Final chapter in Boulton & Paul story
PUBLISHED: 08:00 31 December 2009 | UPDATED: 15:44 06 July 2010
The closure of the Jeld Wen factory next year is a body blow for Lowestoft and it marks the end of the road for one of the most famous names of all time on the industrial map of East Anglia - Boulton & Paul.
The closure of the Jeld Wen factory next year is a body blow for Lowestoft and it marks the end of the road for one of the most famous names of all time on the industrial map of East Anglia - Boulton & Paul. Derek James reports.
IT was a jewel in the Norwich industrial crown, a business which helped to build the region and a name which became highly respected all over the world, a symbol of craftsmanship - Boulton & Paul.
B&P, the Rolls Royce of the world of steel and wood, exported its products, from fire buckets and sheds to aircraft and huge metal cutting machinery, to all corners of the world and the name stood for style and perfection.
This week came the sad news that the company which bought the firm a decade ago, Jeld Wen, will be closing its Lowestoft factory in the New Year with the loss of 194 jobs.
As GMB Union representative Ivan Mercer said: “This is a blow for the whole town, not just the workers. It's a real kick in the teeth for Lowestoft.”
Jeld Wen, which processes, mills and treats wood to be made into doors, window frames and stairs at the company's other factories, will be closed in phases next year.
It will be the final chapter in the extraordinary Boulton & Paul story which started in Norwich back in 1797 when a young man opened an ironmongers shop in Cockey Lane (Little London Street).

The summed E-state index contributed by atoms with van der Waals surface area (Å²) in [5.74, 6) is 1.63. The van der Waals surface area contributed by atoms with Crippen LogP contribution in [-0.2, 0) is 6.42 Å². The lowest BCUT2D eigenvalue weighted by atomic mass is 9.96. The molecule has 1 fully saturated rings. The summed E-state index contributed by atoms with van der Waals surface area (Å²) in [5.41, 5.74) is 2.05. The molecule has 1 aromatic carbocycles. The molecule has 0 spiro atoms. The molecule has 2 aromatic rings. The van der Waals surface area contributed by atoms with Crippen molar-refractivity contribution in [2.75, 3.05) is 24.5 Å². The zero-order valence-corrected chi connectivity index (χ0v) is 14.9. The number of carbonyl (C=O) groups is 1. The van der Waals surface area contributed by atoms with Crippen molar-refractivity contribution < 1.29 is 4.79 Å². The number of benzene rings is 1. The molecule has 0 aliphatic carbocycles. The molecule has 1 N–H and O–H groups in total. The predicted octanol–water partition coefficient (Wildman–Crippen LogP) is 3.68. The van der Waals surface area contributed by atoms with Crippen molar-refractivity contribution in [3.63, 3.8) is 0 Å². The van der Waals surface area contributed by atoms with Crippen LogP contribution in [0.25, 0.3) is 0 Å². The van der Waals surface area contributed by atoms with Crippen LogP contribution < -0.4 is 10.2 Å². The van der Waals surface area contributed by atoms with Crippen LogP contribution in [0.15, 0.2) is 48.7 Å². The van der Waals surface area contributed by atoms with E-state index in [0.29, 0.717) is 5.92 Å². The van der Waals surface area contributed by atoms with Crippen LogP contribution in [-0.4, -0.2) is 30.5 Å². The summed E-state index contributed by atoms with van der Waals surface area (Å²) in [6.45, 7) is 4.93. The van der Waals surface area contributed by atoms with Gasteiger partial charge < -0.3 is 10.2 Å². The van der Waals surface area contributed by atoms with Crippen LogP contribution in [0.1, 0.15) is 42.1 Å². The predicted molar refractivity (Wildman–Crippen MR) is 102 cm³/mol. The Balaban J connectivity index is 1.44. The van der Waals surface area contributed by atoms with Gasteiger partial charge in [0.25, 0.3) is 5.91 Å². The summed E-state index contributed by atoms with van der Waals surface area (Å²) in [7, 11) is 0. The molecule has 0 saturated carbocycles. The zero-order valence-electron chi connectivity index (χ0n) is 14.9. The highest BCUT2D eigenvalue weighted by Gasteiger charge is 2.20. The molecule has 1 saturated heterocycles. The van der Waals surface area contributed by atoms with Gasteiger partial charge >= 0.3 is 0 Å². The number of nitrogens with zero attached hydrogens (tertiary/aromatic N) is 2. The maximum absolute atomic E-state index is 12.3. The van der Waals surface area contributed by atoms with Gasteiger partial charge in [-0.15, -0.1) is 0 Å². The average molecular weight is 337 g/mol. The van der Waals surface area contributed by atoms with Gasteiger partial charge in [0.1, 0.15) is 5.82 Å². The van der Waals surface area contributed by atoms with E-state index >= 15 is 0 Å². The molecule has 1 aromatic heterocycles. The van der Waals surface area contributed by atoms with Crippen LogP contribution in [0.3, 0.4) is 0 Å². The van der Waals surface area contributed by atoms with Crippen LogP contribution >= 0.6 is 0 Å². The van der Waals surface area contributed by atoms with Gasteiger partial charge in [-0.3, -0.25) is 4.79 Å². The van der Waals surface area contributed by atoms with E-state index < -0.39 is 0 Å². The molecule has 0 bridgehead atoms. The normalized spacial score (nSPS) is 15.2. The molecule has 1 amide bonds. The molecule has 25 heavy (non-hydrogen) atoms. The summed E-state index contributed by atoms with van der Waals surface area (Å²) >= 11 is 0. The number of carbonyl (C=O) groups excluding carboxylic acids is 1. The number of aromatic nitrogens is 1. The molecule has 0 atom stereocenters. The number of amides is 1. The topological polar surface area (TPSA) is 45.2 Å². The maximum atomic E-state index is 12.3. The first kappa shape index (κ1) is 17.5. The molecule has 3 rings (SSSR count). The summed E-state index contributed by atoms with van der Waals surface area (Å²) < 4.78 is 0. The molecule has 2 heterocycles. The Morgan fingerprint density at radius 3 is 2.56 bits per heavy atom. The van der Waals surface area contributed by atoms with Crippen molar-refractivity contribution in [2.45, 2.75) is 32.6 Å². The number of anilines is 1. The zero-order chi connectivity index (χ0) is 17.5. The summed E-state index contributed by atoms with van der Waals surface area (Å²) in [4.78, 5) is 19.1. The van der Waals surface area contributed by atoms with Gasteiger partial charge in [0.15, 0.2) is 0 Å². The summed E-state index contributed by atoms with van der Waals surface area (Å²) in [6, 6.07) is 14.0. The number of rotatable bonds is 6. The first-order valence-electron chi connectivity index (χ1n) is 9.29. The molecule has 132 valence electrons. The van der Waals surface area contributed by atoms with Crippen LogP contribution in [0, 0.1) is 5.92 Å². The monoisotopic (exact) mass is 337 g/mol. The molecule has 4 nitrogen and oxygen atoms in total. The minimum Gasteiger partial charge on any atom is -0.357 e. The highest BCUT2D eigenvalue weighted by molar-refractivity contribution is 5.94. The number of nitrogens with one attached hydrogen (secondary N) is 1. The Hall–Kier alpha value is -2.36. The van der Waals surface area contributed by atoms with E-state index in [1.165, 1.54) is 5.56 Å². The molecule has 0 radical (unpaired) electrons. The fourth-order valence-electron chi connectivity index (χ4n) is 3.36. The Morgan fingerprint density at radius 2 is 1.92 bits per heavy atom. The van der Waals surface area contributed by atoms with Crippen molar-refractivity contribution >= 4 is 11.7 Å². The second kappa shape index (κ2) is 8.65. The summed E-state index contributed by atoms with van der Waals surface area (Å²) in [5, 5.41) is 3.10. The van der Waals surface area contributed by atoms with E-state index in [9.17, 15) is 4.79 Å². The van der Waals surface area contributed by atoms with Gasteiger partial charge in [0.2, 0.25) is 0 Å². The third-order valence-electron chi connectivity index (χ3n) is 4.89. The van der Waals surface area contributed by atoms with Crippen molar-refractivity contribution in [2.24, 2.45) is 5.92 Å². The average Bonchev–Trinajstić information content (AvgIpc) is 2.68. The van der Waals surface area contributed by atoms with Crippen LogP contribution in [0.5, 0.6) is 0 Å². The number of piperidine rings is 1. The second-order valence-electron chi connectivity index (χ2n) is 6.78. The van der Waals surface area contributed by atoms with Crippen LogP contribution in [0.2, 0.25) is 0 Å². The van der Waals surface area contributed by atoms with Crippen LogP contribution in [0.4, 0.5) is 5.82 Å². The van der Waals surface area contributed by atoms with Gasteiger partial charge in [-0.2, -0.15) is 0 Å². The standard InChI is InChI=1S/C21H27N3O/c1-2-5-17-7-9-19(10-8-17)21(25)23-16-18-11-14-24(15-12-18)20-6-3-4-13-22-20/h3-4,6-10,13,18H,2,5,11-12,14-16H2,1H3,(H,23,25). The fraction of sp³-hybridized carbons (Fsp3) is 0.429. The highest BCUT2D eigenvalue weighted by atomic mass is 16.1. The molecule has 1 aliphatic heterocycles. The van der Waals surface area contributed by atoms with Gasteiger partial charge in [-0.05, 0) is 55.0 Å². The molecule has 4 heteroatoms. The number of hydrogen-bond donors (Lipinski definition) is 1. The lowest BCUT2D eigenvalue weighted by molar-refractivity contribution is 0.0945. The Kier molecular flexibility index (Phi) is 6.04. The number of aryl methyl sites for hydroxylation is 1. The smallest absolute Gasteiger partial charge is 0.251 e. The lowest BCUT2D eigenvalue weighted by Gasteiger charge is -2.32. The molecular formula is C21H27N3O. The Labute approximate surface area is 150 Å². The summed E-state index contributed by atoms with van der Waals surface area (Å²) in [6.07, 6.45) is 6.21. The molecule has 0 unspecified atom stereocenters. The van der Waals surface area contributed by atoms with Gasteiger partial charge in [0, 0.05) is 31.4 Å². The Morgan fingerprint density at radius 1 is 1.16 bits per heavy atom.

His name was William Moore and he had left the family farm in Wareham to try his luck in Norwich. It proved to be a wise move.
Soon after arriving he went into partnership with a man called Barnard and they starting making stoves and grates…William also threw himself into civic life becoming Sheriff, Mayor and an Alderman. He was also given the Freedom of the City.
William died in 1839 and Barnard set up in business with William Staples Boulton and in 1853 they took on a 12-year-old apprentice by the name of John Joseph Dawson Paul - a young man with a vision.
In 1864 the business was going well and it moved into large premises in Rose Lane. Dawson Paul was made manager and paid £100 a year. He was worth every penny.
The company started making agricultural and horticultural implements and then opened a department producing wire netting…business was starting to boom. It started to exhibit at shows abroad and returned with full order books.
By 1874 Dawson Paul was made a partner and the company re-named Boulton & Paul. The name it retained after Boulton died in 1879 leaving Dawson Paul to run it his way.
An astute businessman, he also played a major role in the life of Norwich and when he was made Sheriff in 1885 he presented 10 cwt of coal, a quarter of a ton of tea and half a ton of sugar to be divided amongst the poor.
He was elected Mayor five years later.
Wire netting production was in full swing and in Australia around 7,500 miles of B&P netting was used to control wild rabbits.
Structural steel and engineering departments were added to the factory and it also started making engines for marine craft - in 1907 it was responsible for the DollyDo motor boat built and raced at Lowestoft - the fastest in the country.